Instead I rely on the questions that percolate up from my table during actual play.

A good question is just as likely to come from a player as from me:
  • "What do you think would happen if we just surrendered the town to them?"
  • "Can we just hire someone to carve a replacement for the missing piece instead of searching for it?"
  • "Can I eat some of the stuff in the bugbears' cauldron?"
  • "What if we walk away and pretend we never saw the monster at all -- surely somebody will deal with it eventually?"

Rather than try to predict or predetermine the myriad choices of my players ... my brilliant, unpredictable, creative, contrary players ... and plan for every eventuality (that way madness lies), I instead just surf the wave:
  • frame the question in my head along one or more axes of possibility
  • establish a scale based on likelihood
  • roll a die or two
An Example

Eschewing the quest as offered, the party has chosen to abduct the merchant who was attempting to hire them in order to hold him for ransom.  Now all they need to do is sneak him out of town.  

The question emerges quite naturally from the table: 

"With the nightwatch already alerted by the kitchen maid, will a patrol overtake the characters as they slip through the streets toward the docks?" 

It's dark, there isn't far to travel, and none of the party is wearing metal armor, so they have an advantage.  If written down, my mental scale would look something like this:

1-12 = no patrol nearby, 13-15 = patrol coming, 16-17 = patrol leaving area, 18-19 = patrol met, 20 = patrol has detected party and waits in ambush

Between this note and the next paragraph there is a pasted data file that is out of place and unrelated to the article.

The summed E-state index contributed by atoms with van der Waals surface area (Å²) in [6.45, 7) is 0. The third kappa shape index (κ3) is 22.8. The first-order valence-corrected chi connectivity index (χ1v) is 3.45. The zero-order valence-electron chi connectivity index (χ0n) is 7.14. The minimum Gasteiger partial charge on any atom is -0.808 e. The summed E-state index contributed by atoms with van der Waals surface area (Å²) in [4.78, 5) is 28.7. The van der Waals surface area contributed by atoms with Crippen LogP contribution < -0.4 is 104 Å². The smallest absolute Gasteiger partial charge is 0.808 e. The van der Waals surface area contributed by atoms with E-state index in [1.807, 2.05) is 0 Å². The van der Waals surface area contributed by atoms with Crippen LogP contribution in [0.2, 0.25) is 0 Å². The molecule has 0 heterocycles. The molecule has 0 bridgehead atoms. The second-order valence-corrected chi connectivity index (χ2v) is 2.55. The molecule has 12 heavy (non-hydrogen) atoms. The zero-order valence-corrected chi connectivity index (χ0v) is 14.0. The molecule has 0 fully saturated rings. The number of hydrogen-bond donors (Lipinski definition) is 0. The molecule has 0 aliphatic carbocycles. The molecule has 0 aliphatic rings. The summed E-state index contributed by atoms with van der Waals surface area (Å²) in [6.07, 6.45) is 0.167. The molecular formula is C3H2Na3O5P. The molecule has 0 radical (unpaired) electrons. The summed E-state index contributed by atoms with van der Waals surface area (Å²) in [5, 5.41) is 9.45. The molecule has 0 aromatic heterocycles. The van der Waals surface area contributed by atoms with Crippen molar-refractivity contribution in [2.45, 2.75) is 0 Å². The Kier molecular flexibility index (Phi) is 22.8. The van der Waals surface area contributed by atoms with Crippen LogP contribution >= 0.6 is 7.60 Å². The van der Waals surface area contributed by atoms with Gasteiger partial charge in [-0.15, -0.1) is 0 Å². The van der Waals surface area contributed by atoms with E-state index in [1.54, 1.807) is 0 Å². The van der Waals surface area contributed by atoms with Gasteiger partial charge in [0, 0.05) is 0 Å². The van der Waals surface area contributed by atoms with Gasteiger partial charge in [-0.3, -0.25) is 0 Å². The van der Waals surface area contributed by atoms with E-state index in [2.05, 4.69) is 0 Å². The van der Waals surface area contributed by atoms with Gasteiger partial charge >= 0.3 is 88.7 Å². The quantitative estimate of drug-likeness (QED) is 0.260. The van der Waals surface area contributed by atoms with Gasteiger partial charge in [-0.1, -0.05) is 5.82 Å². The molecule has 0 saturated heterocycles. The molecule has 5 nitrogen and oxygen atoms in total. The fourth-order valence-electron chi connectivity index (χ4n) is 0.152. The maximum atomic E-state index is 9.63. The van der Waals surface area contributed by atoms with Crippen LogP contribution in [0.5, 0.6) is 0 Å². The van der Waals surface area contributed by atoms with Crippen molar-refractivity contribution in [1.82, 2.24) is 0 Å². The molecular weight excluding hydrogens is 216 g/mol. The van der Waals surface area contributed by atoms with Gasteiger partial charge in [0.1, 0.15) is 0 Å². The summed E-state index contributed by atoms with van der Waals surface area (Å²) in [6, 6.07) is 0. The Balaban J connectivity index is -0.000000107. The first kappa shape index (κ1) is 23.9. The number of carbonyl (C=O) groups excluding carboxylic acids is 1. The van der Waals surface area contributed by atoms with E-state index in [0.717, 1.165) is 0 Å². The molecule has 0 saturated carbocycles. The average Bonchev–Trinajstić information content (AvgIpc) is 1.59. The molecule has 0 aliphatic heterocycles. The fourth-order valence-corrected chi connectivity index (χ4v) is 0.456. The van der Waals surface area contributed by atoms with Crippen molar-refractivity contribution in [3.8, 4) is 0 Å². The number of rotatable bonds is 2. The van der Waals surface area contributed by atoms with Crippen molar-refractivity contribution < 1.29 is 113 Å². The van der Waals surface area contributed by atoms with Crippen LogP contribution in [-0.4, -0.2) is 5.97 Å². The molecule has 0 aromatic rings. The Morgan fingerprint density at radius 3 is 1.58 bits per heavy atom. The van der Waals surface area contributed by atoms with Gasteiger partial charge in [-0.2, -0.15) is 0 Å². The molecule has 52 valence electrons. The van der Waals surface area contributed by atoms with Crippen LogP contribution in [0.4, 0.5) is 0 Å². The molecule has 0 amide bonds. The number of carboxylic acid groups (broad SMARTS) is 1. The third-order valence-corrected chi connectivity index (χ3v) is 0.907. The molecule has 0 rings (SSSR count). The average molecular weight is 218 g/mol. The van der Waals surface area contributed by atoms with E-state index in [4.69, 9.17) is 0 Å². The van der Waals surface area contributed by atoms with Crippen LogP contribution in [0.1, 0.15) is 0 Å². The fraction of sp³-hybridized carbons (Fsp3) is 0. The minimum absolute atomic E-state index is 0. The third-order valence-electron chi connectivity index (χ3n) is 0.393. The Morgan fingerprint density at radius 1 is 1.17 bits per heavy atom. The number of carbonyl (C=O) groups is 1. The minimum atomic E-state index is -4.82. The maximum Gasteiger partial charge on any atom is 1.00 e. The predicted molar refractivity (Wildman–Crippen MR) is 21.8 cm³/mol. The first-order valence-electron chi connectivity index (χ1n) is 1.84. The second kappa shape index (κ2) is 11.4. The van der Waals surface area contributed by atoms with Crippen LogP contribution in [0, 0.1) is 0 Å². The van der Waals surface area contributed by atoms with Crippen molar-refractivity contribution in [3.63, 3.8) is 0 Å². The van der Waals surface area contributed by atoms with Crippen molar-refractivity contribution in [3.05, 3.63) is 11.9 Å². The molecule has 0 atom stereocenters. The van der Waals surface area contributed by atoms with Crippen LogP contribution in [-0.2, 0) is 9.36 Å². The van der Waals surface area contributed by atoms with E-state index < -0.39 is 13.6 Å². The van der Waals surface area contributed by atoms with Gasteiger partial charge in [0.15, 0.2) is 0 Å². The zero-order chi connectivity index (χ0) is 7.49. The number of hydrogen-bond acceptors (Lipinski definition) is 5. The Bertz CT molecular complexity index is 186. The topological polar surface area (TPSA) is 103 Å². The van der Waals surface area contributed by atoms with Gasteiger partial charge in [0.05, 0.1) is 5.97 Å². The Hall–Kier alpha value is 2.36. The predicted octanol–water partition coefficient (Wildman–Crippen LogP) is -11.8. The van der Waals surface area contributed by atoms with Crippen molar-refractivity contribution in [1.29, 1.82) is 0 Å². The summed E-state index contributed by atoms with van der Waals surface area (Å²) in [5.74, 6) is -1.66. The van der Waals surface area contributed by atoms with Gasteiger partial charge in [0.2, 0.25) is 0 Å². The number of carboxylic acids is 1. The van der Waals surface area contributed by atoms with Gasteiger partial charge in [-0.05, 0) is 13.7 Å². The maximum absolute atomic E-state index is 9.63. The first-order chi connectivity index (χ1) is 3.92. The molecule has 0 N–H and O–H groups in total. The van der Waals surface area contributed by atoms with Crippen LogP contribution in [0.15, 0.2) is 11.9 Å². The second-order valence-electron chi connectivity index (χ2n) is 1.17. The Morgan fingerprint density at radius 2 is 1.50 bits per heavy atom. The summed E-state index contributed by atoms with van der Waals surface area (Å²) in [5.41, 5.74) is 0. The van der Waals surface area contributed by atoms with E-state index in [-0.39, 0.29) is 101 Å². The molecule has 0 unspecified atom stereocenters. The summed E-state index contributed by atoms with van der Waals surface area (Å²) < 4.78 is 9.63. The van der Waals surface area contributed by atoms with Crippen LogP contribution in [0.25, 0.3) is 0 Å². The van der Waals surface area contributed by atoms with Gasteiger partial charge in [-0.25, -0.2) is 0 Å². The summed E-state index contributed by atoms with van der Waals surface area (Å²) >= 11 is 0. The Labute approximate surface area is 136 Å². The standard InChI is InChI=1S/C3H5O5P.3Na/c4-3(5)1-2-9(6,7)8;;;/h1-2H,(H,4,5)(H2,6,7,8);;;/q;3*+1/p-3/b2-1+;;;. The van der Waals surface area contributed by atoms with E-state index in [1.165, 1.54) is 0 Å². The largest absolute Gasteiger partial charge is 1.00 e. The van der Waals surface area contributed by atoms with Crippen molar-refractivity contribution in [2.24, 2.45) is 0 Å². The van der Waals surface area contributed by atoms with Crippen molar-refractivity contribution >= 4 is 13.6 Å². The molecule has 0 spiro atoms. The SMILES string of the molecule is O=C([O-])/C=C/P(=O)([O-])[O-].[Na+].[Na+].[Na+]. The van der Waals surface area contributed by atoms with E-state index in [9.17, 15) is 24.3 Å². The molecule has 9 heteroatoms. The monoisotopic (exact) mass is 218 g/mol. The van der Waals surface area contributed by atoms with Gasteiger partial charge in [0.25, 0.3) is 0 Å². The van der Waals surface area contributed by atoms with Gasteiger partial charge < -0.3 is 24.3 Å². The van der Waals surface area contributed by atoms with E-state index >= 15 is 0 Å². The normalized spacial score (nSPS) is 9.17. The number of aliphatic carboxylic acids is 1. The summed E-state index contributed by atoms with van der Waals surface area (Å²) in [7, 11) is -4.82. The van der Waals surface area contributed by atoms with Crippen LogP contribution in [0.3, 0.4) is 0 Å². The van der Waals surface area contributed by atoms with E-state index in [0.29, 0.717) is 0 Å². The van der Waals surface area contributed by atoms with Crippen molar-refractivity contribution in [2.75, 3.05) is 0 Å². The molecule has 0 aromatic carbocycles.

Yeah ... Rembrandt was a gamer too
Knowing the setting intimately by spending down-time visualizing it in advance helps me frame questions about what's around the next corner intuitively rather than by reference to static encounters or even charts (and I do love charts).  What's cool about this approach is that I end up surprised by the interaction of player initiative and campaign setting almost as frequently as my players are.  

Because, often as not, the questions are player-initiated, and because, creatively-speaking, it's the questions that really matter, the players have as much a hand in creating the action and influencing the theme, plots, and nuances of the campaign world as I do.  It's really a collaborative process at that point.


Nothing in this approach precludes the use of published materials and adventures of course, I still gleefully run modules from the 80s for my Homeguard group, it's just that openness to the questions that the table asks (and the freedom of the players to make meaningful choices) means being willing to accept the fact that 80% of that material may never get used when they decide not to follow the anticipated plotline after all.

By keeping things loose and flexible, rather than spending my energy trying to corral the group, I find that I'm able to pay closer attention to the table.  The mood and energy there tell me exactly when it's time for a puzzle encounter or an obvious trap that needs to be carefully bypassed, and when it is time to kick the pace up with a romping combat encounter.

If you run games, what style do you prefer?

Prepared and by-the-book?  Seat of your pants improvisation?  Or something in between?  Do you adopt different styles for different groups of players?